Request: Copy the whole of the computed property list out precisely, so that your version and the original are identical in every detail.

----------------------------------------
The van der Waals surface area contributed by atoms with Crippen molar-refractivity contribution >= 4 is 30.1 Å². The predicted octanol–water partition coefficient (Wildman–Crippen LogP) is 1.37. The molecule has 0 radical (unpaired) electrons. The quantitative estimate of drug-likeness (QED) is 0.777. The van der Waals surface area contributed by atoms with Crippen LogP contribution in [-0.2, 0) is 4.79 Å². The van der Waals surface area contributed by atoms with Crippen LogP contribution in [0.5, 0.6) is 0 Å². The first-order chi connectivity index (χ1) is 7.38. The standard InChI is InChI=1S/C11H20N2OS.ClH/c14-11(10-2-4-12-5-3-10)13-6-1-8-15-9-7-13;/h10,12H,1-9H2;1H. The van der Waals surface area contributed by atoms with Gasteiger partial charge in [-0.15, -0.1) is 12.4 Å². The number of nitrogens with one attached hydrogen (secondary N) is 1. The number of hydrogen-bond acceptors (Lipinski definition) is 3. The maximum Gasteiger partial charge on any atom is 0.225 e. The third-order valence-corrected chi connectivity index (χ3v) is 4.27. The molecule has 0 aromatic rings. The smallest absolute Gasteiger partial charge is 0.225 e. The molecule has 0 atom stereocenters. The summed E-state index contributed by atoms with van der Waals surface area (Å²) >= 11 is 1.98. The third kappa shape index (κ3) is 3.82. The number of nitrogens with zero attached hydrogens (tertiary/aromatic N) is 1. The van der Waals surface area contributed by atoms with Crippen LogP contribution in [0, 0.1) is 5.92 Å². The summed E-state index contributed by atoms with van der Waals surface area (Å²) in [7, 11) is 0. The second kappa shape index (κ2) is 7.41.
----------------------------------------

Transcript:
The van der Waals surface area contributed by atoms with Crippen molar-refractivity contribution >= 4 is 30.1 Å². The predicted octanol–water partition coefficient (Wildman–Crippen LogP) is 1.37. The molecule has 0 radical (unpaired) electrons. The quantitative estimate of drug-likeness (QED) is 0.777. The van der Waals surface area contributed by atoms with Crippen LogP contribution in [-0.2, 0) is 4.79 Å². The van der Waals surface area contributed by atoms with Crippen LogP contribution in [0.5, 0.6) is 0 Å². The first-order chi connectivity index (χ1) is 7.38. The standard InChI is InChI=1S/C11H20N2OS.ClH/c14-11(10-2-4-12-5-3-10)13-6-1-8-15-9-7-13;/h10,12H,1-9H2;1H. The van der Waals surface area contributed by atoms with Gasteiger partial charge in [-0.15, -0.1) is 12.4 Å². The number of nitrogens with one attached hydrogen (secondary N) is 1. The number of hydrogen-bond acceptors (Lipinski definition) is 3. The maximum Gasteiger partial charge on any atom is 0.225 e. The third-order valence-corrected chi connectivity index (χ3v) is 4.27. The molecule has 0 aromatic rings. The smallest absolute Gasteiger partial charge is 0.225 e. The molecule has 0 atom stereocenters. The summed E-state index contributed by atoms with van der Waals surface area (Å²) >= 11 is 1.98. The third kappa shape index (κ3) is 3.82. The number of nitrogens with zero attached hydrogens (tertiary/aromatic N) is 1. The van der Waals surface area contributed by atoms with Crippen LogP contribution in [0, 0.1) is 5.92 Å². The summed E-state index contributed by atoms with van der Waals surface area (Å²) in [7, 11) is 0. The second kappa shape index (κ2) is 7.41.